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ENERGY

Pressure grows on Germany to introduce tougher speed limits

A petition calling for stricter speed limits and car-free Sundays will be put to the German parliament.

People drive on the Autobahn near Berlin.
People drive on the Autobahn near Berlin. Photo: picture alliance/dpa | Monika Skolimowska

Around 60,000 people in Germany signed the petition which laid out a number of measures aimed at reducing energy consumption in the face of Russia’s devastating war on Ukraine, as well as protecting the climate. 

Supporters are calling on the German government to implement tougher speed limits – including on the Autobahn which famously does not have a speed limit in some places.

They want to see a speed limit of 100 kilometres per hour (km/h) on the Autobahn network, 30 km/h in towns and cities and 80 km/h on country roads.

There are also calls for car-free Sundays, a ban on domestic flights and an end to subsidies for plug-in hybrid vehicles. Supporters of the petition are also calling for more pop-up cycle paths and public transport to be be free of charge for three months.

READ ALSO: Speed limits and home office: How Germany could reduce its oil consumption

“The measures contribute quickly, mostly with little effort – and effectively – to reduce energy dependency on Russia by reducing fuel consumption,” says the petition.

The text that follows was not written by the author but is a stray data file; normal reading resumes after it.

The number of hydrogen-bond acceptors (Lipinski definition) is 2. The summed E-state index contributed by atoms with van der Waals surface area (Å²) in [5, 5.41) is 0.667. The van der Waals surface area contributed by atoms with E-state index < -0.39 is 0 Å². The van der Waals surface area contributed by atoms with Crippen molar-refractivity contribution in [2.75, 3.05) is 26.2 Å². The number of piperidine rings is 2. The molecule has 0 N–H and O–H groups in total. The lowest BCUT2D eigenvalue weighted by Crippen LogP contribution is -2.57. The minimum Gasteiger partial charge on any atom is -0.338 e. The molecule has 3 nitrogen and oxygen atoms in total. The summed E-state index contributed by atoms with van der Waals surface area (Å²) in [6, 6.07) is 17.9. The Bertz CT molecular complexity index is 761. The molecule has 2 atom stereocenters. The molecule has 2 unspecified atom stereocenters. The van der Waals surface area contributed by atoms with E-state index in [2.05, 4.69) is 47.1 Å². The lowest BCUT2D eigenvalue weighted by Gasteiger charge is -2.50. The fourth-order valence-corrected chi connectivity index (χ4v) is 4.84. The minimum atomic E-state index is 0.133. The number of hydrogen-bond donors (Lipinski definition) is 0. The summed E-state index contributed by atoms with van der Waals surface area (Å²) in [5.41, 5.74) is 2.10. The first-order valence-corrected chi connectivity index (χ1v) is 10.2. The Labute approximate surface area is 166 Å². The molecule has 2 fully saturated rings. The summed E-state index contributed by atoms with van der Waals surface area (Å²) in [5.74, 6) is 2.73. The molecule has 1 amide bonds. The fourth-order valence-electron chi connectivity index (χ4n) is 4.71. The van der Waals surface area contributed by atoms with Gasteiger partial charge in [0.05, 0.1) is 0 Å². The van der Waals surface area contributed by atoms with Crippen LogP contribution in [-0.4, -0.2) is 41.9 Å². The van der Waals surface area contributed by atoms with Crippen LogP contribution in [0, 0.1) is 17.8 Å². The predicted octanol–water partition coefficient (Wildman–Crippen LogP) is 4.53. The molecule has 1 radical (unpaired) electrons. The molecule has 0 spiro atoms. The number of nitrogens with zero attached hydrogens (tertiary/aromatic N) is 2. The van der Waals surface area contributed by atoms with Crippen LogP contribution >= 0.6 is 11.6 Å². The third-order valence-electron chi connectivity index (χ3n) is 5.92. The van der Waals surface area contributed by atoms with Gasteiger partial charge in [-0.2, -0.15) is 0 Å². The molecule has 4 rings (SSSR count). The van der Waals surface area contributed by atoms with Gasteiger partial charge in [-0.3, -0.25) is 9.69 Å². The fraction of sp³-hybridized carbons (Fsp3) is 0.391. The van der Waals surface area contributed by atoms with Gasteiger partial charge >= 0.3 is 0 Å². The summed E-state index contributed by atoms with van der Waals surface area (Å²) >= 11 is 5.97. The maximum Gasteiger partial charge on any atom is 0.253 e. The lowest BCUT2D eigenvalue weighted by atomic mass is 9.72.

The petition gathered more than 50,000 signatures before the Monday deadline so it will be reviewed by the Bundestag’s Petitions Committee.

Campaigner Tino Pfaff, who introduced the motion with mobility expert Katja Diehl, said the measures would help save 30 million tonnes of CO2. Converted to fuel, this would mean savings of 13.4 million tonnes, said Pfaff, referring to calculations by Greenpeace.

Pfaff said he didn’t think all of the changes would be introduced, but he hopes the petition will make German MPs debate and consider the issues. 

“I expect the debate to intensify and that the pressure on the government will increase,” he said. 

‘Symbolic policy’

Germany’s Green party, which is in a coalition with the Social Democrats (SPD) and the Free Democrats (FDP) has pushed for a 130km/h speed limit on the Autobahn.

But the FDP has stood firm on its rejection of a Tempolimit. Keeping Germany’s highways speed limit-free was even one of the party’s dealbreakers when entering into the coalition with the SPD and Greens last year.

Yet pressure has been growing for Germany to do more to cut ties as much as possible with Russian President Vladimir Putin by moving away from Russian gas.

READ ALSO: Germany ‘doesn’t have enough signs’ for Autobahn speed limit

Pfaff said the onus is now on the Greens in particular. “The Greens have a duty to stand up to the FDP. As an ecological party, they don’t have to defend liberal ideologies,” he said. 

Climate activist Luisa Neubauer, who also promoted the petition, said she she finds it “absurd” that a petition is needed. “It’s climate crisis, it’s war and we have to persuade the government with all our might by all means even to (impose) minimal measures like a speed limit,” she said.

But FDP transport policy spokesman Bernd Reuther told the Tagesspiegel that there would be be no change in the liberal party’s stance. “This symbolic policy does not help us and misses the actual goal,” he said. “Therefore, the FDP rejects these demands.”

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ENERGY

When will Germany’s fuel tax cut come into force?